Presidential Perspectives

News, Videos and Sermons from the Seventh-day Adventist Church President

How do I tell my employer that I cannot work on Sabbath?

Q: My name is Milton and I'm 16. I’m a new Adventist but am still working on Sabbath. I want to ask my employer to have that day off, but if I do my family may find out I'm an Adventist and they will kick me out of the house. What should I do? — Milton, from the United States

A: Milton, thank you for writing. You are certainly in a very difficult position, and I’m sure it must be very hard at times. 

Although your situation is challenging, I want to affirm you in your desire to not work on the Sabbath, and I encourage you to find a way to not work on God’s holy day. While I don’t know the details of your work situation, perhaps your employer would allow you to work on another day in place of the Sabbath, or maybe you could make up the time by working in the evenings. 

The Seventh-day Adventist Church has a special department called Public Affairs and Religious Liberty (PARL) that can help in these kinds of situations, such as providing a letter to your employer, explaining that you are a Seventh-day Adventist, and the reasons why you conscientiously believe you cannot work on God’s holy day. I encourage you to fill out a “Sabbath Accommodation Form” at this link and submit it to PARL.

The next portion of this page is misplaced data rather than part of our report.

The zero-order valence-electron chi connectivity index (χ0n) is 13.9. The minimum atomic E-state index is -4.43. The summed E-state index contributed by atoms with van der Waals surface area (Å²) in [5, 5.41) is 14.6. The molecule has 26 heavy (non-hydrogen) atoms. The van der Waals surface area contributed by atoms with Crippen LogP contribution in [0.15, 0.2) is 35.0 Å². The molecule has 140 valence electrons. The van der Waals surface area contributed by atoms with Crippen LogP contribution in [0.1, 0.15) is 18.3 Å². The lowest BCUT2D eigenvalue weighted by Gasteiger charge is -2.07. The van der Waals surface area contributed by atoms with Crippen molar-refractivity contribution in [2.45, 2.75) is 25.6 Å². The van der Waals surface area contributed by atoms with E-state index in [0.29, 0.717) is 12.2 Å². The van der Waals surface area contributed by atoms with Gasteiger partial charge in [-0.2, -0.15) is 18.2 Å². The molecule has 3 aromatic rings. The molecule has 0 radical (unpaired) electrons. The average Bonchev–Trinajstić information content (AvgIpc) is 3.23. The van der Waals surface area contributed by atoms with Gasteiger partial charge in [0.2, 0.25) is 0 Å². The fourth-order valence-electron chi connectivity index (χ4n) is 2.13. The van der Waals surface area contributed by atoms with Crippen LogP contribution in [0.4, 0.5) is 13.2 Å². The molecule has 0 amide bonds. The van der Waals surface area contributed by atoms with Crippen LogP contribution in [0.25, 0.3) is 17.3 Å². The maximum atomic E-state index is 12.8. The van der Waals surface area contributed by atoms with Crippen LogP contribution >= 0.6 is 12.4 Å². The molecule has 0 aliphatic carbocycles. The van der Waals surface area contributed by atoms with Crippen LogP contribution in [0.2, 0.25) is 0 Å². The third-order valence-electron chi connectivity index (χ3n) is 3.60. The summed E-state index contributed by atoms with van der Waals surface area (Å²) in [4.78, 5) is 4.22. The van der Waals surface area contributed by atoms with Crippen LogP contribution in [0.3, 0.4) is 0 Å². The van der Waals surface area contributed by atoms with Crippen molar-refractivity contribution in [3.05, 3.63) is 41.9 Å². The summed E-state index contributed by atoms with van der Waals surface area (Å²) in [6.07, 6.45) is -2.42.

I also want to encourage you to confide in your pastor, or a trusted elder, Sabbath school teacher, or other local church leader, regarding your situation. They can be a wonderful source of guidance and support.

There have been many people, including teens, who have been in similar circumstances to yours, and they were so glad that they followed their convictions. Some were kicked out of the house when they chose to become Seventh-day Adventists and keep the Sabbath, but they have no regrets. Some people suffer much more than this. God will give you courage, Milton. Put God first and He will never let you down. God will guard, guide, and bless you, too.